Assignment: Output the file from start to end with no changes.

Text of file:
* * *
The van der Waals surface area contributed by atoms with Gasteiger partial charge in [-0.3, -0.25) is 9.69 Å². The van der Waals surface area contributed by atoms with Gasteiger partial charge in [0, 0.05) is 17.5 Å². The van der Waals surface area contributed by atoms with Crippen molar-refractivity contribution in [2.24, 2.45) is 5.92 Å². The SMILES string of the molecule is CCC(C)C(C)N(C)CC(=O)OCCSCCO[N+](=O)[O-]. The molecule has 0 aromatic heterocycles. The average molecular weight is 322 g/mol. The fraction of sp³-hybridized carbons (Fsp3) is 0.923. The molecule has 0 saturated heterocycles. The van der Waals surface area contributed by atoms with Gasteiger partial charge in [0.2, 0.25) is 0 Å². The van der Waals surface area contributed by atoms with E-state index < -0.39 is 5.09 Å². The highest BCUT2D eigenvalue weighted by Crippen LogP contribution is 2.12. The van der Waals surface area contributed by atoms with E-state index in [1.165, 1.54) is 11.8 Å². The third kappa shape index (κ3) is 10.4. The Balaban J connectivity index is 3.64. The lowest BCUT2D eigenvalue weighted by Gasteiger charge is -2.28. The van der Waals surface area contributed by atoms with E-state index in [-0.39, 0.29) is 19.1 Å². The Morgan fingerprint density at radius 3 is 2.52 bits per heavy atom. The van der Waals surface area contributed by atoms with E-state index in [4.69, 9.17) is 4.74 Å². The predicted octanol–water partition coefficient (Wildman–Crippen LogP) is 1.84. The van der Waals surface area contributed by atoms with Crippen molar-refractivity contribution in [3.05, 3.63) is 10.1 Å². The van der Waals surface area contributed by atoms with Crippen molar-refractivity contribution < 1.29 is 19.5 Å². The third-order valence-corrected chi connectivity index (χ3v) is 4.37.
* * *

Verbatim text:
The van der Waals surface area contributed by atoms with Gasteiger partial charge in [-0.3, -0.25) is 9.69 Å². The van der Waals surface area contributed by atoms with Gasteiger partial charge in [0, 0.05) is 17.5 Å². The van der Waals surface area contributed by atoms with Crippen molar-refractivity contribution in [2.24, 2.45) is 5.92 Å². The SMILES string of the molecule is CCC(C)C(C)N(C)CC(=O)OCCSCCO[N+](=O)[O-]. The molecule has 0 aromatic heterocycles. The average molecular weight is 322 g/mol. The fraction of sp³-hybridized carbons (Fsp3) is 0.923. The molecule has 0 saturated heterocycles. The van der Waals surface area contributed by atoms with Gasteiger partial charge in [0.2, 0.25) is 0 Å². The van der Waals surface area contributed by atoms with E-state index < -0.39 is 5.09 Å². The highest BCUT2D eigenvalue weighted by Crippen LogP contribution is 2.12. The van der Waals surface area contributed by atoms with E-state index in [1.165, 1.54) is 11.8 Å². The third kappa shape index (κ3) is 10.4. The Balaban J connectivity index is 3.64. The lowest BCUT2D eigenvalue weighted by Gasteiger charge is -2.28. The van der Waals surface area contributed by atoms with E-state index in [-0.39, 0.29) is 19.1 Å². The Morgan fingerprint density at radius 3 is 2.52 bits per heavy atom. The van der Waals surface area contributed by atoms with E-state index in [4.69, 9.17) is 4.74 Å². The predicted octanol–water partition coefficient (Wildman–Crippen LogP) is 1.84. The van der Waals surface area contributed by atoms with Crippen molar-refractivity contribution in [3.05, 3.63) is 10.1 Å². The van der Waals surface area contributed by atoms with Crippen molar-refractivity contribution < 1.29 is 19.5 Å². The third-order valence-corrected chi connectivity index (χ3v) is 4.37.